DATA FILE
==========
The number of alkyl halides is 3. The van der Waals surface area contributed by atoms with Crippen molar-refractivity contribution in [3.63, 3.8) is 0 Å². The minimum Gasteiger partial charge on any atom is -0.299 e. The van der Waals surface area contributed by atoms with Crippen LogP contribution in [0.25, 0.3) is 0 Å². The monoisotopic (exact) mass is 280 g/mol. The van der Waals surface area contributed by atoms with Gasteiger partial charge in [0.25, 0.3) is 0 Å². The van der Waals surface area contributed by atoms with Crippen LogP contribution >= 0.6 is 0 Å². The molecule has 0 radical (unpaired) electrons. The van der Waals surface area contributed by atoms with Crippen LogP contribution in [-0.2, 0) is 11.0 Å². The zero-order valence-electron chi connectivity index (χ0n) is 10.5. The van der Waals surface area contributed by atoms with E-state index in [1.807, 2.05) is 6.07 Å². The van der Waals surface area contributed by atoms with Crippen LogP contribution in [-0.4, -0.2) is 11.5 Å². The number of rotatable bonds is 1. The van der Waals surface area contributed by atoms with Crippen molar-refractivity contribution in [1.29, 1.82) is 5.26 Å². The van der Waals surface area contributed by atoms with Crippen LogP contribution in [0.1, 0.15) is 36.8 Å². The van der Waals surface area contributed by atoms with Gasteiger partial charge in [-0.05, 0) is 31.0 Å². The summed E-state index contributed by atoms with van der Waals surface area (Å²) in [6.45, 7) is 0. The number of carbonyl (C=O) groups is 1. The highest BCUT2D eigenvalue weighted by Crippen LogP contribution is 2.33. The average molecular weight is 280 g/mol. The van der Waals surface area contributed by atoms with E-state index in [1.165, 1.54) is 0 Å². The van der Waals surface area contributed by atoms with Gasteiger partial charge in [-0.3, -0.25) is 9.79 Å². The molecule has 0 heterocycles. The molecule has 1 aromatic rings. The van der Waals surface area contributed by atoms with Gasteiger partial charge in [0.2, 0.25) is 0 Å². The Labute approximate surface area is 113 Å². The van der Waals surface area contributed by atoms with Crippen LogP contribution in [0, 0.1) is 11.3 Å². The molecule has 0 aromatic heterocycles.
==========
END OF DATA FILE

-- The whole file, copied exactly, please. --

The number of alkyl halides is 3. The van der Waals surface area contributed by atoms with Crippen molar-refractivity contribution in [3.63, 3.8) is 0 Å². The minimum Gasteiger partial charge on any atom is -0.299 e. The van der Waals surface area contributed by atoms with Crippen LogP contribution in [0.25, 0.3) is 0 Å². The monoisotopic (exact) mass is 280 g/mol. The van der Waals surface area contributed by atoms with Gasteiger partial charge in [0.25, 0.3) is 0 Å². The van der Waals surface area contributed by atoms with Crippen LogP contribution >= 0.6 is 0 Å². The molecule has 0 radical (unpaired) electrons. The van der Waals surface area contributed by atoms with Crippen LogP contribution in [-0.2, 0) is 11.0 Å². The zero-order valence-electron chi connectivity index (χ0n) is 10.5. The van der Waals surface area contributed by atoms with E-state index in [1.807, 2.05) is 6.07 Å². The van der Waals surface area contributed by atoms with Crippen LogP contribution in [-0.4, -0.2) is 11.5 Å². The number of rotatable bonds is 1. The van der Waals surface area contributed by atoms with Crippen molar-refractivity contribution in [1.29, 1.82) is 5.26 Å². The van der Waals surface area contributed by atoms with Crippen LogP contribution in [0.1, 0.15) is 36.8 Å². The van der Waals surface area contributed by atoms with Gasteiger partial charge in [-0.05, 0) is 31.0 Å². The summed E-state index contributed by atoms with van der Waals surface area (Å²) in [6.45, 7) is 0. The number of carbonyl (C=O) groups is 1. The highest BCUT2D eigenvalue weighted by Crippen LogP contribution is 2.33. The average molecular weight is 280 g/mol. The van der Waals surface area contributed by atoms with E-state index in [1.165, 1.54) is 0 Å². The van der Waals surface area contributed by atoms with Gasteiger partial charge in [-0.3, -0.25) is 9.79 Å². The molecule has 0 heterocycles. The molecule has 1 aromatic rings. The van der Waals surface area contributed by atoms with Gasteiger partial charge in [0.2, 0.25) is 0 Å². The Labute approximate surface area is 113 Å². The van der Waals surface area contributed by atoms with Crippen LogP contribution in [0, 0.1) is 11.3 Å². The molecule has 0 aromatic heterocycles.